Pediatrician Group Calls for Routine Drug and Alcohol Screening for Teens

The American Academy of Pediatrics (AAP) says doctors should routinely screen their teenage patients for drug and alcohol use at every visit, and look for signs of dependence or addiction.

In a new policy statement, the group provides a guide to help doctors ask adolescents about substance abuse issues. Dr. Sharon Levy, co-author of the statement and Director of the Adolescent Substance Abuse Program at Children’s Hospital Boston, told Reuters the guide is needed because doctors don’t feel comfortable talking about drugs and alcohol with their teenage patients.

Whenever doctors see adolescent patients, they should inquire whether the teen is using alcohol or drugs, and if so, under what circumstances, the article notes. They should give advice or encouragement based on the teen’s response, and provide referrals for additional treatment when needed.

The guide recommends doctors should give teenagers who say they are using drugs or alcohol, but not in very risky ways, advice on how to stop. They should also give them information on the negative health effects of substance abuse.

If a teen is using drugs and alcohol in risky situations, such as driving, the doctor should have the teen sign a contract that states he or she will avoid such behavior in the future. If the teen won’t sign the contract, the AAP suggests the doctor consider talking to the teen’s parents.

Earlier this month, the AAP and the National Institute on Alcohol Abuse and Alcoholism unveiled a new tool designed to help pediatricians talk to teenagers about alcohol use. The “Alcohol Screening and Brief Intervention for Youth: A Practitioner’s Guide” provides doctors with basic questions about whether and how much a patient drinks, and how much their friends drink.

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    November 4, 2011 at 6:26 PM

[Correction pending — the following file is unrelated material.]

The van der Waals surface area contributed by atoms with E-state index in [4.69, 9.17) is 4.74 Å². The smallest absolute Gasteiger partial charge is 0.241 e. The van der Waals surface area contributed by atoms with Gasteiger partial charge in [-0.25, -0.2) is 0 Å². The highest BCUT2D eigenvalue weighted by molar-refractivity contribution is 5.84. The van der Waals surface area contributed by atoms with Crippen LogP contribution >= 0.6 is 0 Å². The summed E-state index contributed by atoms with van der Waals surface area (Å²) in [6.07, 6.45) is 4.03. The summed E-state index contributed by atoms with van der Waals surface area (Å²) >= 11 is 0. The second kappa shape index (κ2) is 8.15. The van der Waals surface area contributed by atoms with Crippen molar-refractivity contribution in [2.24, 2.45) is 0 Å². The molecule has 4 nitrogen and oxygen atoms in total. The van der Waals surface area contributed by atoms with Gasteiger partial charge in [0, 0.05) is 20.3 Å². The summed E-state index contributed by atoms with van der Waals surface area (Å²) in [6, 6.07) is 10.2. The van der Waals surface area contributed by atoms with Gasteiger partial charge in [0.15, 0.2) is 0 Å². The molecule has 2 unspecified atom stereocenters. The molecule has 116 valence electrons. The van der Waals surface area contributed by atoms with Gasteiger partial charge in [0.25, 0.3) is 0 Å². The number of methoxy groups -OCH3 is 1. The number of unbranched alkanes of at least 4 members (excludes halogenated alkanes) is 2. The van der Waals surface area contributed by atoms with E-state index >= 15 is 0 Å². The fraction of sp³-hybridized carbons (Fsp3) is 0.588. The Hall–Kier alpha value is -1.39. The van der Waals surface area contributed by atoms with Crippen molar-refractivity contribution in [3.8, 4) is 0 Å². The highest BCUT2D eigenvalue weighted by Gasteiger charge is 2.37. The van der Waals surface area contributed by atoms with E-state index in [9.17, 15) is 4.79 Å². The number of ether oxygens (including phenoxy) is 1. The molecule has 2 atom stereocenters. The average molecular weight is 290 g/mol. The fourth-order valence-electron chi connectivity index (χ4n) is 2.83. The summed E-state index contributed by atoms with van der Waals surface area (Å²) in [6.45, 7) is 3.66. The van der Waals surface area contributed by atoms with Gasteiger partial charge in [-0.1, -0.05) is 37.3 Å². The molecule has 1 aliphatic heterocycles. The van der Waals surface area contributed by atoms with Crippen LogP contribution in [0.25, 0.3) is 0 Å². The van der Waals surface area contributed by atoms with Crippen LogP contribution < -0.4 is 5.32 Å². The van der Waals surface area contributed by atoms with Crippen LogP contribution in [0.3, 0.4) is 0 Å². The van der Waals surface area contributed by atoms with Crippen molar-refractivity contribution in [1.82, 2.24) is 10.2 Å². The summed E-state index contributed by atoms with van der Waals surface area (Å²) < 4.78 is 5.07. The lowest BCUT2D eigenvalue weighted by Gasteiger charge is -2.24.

Doesn’t seem like a good idea. What would prevent the physician from then talking to the parents breaking a bond of trust between doctor and teen-aged patient? If the Federal CFR confidentiality laws apply here – and they might (especially if the physician provided counseling as indicated), the doctor cannot disclose information to anyone with a confidentialy release or specific court order. Further, why do we always seem to imply that America’s drug problems (and solutions) lie with adolescents. It’s time for some self-honesty about who owns the problem – it’s us adults.

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    November 4, 2011 at 4:58 PM

    I’m sure that many pediatricians would find it very hard to do this. Adolescent medicine is a rather new addition to the specialty, but a doctor might get an honest answer from an adolescent that someone with an enforcement agenda like school or parents wouldn’t. This kind of screening by questionnaire, talking about relative risks, making contracts and following up on them, which with the Pediatrician would be an ongoing relationship, might well be a good model if it could be provided for even most youth. This seems doubtful, though, in view of the state of health care in America.

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